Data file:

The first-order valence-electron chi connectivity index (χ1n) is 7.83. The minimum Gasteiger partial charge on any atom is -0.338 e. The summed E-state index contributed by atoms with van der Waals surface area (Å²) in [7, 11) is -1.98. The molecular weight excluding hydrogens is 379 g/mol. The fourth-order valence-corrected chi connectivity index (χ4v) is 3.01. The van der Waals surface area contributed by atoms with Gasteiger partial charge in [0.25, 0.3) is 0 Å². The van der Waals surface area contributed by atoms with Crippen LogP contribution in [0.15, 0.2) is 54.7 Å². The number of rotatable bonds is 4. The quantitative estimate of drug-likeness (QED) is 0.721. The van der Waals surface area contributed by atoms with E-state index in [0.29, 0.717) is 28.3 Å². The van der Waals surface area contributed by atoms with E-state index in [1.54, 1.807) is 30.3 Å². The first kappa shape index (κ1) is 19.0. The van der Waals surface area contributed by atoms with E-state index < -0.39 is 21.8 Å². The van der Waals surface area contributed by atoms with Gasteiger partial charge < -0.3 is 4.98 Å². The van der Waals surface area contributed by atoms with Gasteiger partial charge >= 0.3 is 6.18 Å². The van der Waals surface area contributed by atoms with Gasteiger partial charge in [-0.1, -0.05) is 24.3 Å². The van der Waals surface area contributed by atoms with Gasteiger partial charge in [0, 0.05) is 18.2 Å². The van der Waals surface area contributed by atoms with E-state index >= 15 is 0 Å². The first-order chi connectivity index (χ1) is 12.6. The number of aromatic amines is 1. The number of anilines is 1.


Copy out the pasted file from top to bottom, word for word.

The first-order valence-electron chi connectivity index (χ1n) is 7.83. The minimum Gasteiger partial charge on any atom is -0.338 e. The summed E-state index contributed by atoms with van der Waals surface area (Å²) in [7, 11) is -1.98. The molecular weight excluding hydrogens is 379 g/mol. The fourth-order valence-corrected chi connectivity index (χ4v) is 3.01. The van der Waals surface area contributed by atoms with Gasteiger partial charge in [0.25, 0.3) is 0 Å². The van der Waals surface area contributed by atoms with Crippen LogP contribution in [0.15, 0.2) is 54.7 Å². The number of rotatable bonds is 4. The quantitative estimate of drug-likeness (QED) is 0.721. The van der Waals surface area contributed by atoms with E-state index in [0.29, 0.717) is 28.3 Å². The van der Waals surface area contributed by atoms with E-state index in [1.54, 1.807) is 30.3 Å². The first kappa shape index (κ1) is 19.0. The van der Waals surface area contributed by atoms with E-state index < -0.39 is 21.8 Å². The van der Waals surface area contributed by atoms with Gasteiger partial charge < -0.3 is 4.98 Å². The van der Waals surface area contributed by atoms with Gasteiger partial charge >= 0.3 is 6.18 Å². The van der Waals surface area contributed by atoms with Gasteiger partial charge in [-0.1, -0.05) is 24.3 Å². The van der Waals surface area contributed by atoms with Gasteiger partial charge in [0, 0.05) is 18.2 Å². The van der Waals surface area contributed by atoms with E-state index >= 15 is 0 Å². The first-order chi connectivity index (χ1) is 12.6. The number of aromatic amines is 1. The number of anilines is 1.